iface wlan0 inet static

I restarted the network to apply the changes (this can also be done via reboot):

$ sudo /etc/init.d/networking restart

Install and configure hostapd + dnsmasq

hostapd is used to turn the wireless interface into an access point and dnsmasq will serve IP addresses to clients via DHCP.

I began by installing both tools:

$ sudo apt-get install hostapd dnsmasq


I created a config file for hostapd with these settings and saved it at ‘/etc/hostapd/hostapd.conf’.

# wireless interface to create access point
# driver for the built-in wifi in the Pi 
# Use the 2.4GHz band
# Channel to use
# Required settings for built-in wireless
# Accept all MAC addresses
# Use WPA authentication
# Require clients to know the network name
# Use WPA2
# Use a pre-shared key
# The network passphrase (this is just an example, make sure to change this)
# Use AES, instead of TKIP

Next, I edited ‘/etc/default/hostapd’ and uncommented the following line and pointed it to the config file I had created.


Finally, I enabled the hostapd service so that it is started at boot.

$ sudo systemctl enable hostapd


Next, I renamed the default dnsmasq configuration file at ‘/etc/dnsmasq.conf’ to ‘dnsmasq.conf.orig’ to preserve the original settings. I created a new file with the following settings where the default config file used to be (‘/etc/dnsmasq.conf’).

interface=wlan0         # Use interface wlan0  
listen-address= # Explicitly specify the address to listen on  
bind-interfaces         # Bind to the interface to make sure we aren't sending things elsewhere   
domain-needed           # Don't forward short names  
bogus-priv              # Never forward addresses in the non-routed address spaces.  
dhcp-range=,,6h # DHCP range settings

Note:These IP addresses should match the settings used to configure the static IP settings of the wireless interface.

Finally, I enabled the dnsmasq service so that it is started at boot.

$ sudo systemctl enable dnsmasq

Enable the SSH server

At this point, I enabled SSH on the Pi so that I could access it once I had connected as a wireless client. I did this via the menus provided by raspi-config under Advanced Options>SSH.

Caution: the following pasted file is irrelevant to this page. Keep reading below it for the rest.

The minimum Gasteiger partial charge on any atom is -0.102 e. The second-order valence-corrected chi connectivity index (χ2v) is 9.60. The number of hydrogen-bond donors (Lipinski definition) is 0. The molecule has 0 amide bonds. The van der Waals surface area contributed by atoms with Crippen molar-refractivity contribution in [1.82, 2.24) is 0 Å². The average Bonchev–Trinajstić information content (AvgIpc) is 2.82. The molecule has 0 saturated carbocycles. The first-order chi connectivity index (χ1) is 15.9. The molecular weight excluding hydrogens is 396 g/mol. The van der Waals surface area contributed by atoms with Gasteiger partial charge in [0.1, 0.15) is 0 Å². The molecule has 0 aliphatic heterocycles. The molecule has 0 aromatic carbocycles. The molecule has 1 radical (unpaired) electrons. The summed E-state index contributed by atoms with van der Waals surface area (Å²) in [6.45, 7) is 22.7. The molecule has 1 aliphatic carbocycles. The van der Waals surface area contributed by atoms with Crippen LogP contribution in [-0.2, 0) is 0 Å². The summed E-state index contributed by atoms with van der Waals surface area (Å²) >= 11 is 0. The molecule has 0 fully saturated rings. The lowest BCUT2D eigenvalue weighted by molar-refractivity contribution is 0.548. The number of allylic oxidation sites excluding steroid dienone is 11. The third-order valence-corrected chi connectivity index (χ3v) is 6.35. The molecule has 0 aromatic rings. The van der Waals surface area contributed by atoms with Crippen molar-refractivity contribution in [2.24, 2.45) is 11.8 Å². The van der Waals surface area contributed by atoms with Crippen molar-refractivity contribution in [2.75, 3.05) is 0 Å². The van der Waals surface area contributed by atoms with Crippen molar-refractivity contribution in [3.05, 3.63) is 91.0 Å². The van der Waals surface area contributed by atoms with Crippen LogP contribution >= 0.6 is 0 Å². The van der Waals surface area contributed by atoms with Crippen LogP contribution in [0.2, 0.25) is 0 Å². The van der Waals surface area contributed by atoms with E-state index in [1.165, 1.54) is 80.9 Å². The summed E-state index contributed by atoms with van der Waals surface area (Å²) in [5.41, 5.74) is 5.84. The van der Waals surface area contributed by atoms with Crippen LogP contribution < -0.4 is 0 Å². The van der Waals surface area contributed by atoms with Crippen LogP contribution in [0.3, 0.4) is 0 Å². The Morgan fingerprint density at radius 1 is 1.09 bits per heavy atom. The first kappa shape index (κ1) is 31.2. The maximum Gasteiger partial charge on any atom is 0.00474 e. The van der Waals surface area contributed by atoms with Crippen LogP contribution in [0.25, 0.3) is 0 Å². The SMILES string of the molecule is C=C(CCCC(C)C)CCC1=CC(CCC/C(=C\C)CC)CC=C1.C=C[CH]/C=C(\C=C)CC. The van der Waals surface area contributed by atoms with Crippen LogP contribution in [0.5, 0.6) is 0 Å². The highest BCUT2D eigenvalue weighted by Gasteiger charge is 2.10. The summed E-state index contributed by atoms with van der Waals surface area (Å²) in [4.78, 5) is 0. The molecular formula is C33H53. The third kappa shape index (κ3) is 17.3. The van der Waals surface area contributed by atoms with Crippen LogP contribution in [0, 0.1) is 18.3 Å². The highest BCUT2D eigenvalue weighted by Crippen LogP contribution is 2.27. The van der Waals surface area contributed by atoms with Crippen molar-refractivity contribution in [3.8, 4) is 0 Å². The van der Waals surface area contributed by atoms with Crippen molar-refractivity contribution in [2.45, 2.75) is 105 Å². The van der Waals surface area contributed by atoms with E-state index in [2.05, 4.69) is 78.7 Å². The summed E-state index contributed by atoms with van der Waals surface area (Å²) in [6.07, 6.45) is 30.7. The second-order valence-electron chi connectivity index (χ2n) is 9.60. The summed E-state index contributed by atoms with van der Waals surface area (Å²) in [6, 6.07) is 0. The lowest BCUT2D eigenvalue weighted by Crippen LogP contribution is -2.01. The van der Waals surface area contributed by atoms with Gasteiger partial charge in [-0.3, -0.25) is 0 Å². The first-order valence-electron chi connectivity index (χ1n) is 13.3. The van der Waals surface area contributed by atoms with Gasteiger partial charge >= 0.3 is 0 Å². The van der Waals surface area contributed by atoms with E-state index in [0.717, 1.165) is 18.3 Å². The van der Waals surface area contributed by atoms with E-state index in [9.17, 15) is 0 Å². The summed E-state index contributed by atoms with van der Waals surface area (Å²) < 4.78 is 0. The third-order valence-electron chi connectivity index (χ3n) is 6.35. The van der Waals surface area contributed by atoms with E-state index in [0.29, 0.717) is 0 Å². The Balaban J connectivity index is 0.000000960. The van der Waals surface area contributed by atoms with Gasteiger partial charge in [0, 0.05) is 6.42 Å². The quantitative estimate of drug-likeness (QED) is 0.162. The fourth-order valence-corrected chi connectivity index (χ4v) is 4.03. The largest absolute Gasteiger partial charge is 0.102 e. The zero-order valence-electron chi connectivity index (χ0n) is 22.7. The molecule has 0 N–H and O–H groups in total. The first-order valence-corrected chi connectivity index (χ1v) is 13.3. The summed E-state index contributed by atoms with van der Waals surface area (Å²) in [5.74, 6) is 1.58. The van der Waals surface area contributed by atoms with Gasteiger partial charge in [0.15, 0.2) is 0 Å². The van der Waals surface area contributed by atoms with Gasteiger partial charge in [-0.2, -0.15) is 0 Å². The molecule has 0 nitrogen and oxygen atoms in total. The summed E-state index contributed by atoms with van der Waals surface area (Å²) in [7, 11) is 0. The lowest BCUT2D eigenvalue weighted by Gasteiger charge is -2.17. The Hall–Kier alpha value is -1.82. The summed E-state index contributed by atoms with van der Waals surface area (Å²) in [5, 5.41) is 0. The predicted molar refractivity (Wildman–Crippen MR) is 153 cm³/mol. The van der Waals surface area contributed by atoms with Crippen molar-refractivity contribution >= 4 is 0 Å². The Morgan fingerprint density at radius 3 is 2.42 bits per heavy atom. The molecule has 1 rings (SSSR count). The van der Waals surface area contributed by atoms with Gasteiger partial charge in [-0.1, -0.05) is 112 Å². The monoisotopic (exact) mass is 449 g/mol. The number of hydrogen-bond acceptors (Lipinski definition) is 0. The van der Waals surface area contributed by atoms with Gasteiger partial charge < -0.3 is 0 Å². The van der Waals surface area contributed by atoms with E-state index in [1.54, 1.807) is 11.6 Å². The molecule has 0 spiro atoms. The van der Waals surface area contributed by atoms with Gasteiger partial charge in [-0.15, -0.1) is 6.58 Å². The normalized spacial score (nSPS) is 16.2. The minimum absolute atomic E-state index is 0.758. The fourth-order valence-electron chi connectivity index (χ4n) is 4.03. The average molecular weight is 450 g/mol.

Once everything had been configured, I rebooted the Pi so that all settings would be applied and the services would be started. I was able to associate with the AP and ssh into the Pi.

Configure the Ethernet NICs

The final step was to create a bridge interface to bridge the two Ethernet interfaces. This way the bridge interface can be monitored directly and traffic is forwarded automatically. The bridge interface is configured via dhcp, though this can be changed to static settings easily to match the network’s configuration.

I connected the USB-to-Ethernet adapter and proceeded.

Creating the Bridge Interface

I began by installing bridge-utils to create the bridge interface.

$ sudo apt-get install bridge-utils

Next, I edited ‘/etc/network/interfaces’ to add an entry for the new bridge interface (br0) and disable the existing entry for eth0 and the new eth1 interface, since the br0 will bring up the interfaces it is assigned.

This was my final ‘/etc/network/interfaces’ file, with the settings for the wireless interface from before included:

# /etc/network/interfaces
# loopback interface
auto lo
iface lo inet loopback

# wireless AP interface
allow-hotplug wlan0
iface wlan0 inet static
    network 10.0.1..0

# bridge interface ( eth0 <-> eth1 )
auto br0
iface br0 inet dhcp
        bridge_ports eth0 eth1
        bridge_stp off
        bridge_fd 0
        bridge_maxwait 0

# These interfaces are disabled since br0 will bring them up itself.
# iface eth0 inet manual
# iface eth1 inet manual


I rebooted the Pi to enable the new network settings and bring up the bridge interface.

Testing Things Out

With everything installed and properly configured, it was time to test it out.

I associated to the Pi via wifi and logged in via ssh. I confirmed that the bridge interface was up before proceeding. I then connected an Ethernet cable from my laptop to eth1 and another cable from my gateway device to eth0. My laptop received an IP address via DHCP and I confirmed that I was able to reach the Internet.

Finally, I began a capture using tcpdump on br0 and was able to see the traffic going between my laptop and the gateway device. I did notice quite a few dropped packets while performing captures, so I will have to look into that further to see if I can tweak anything to improve performance.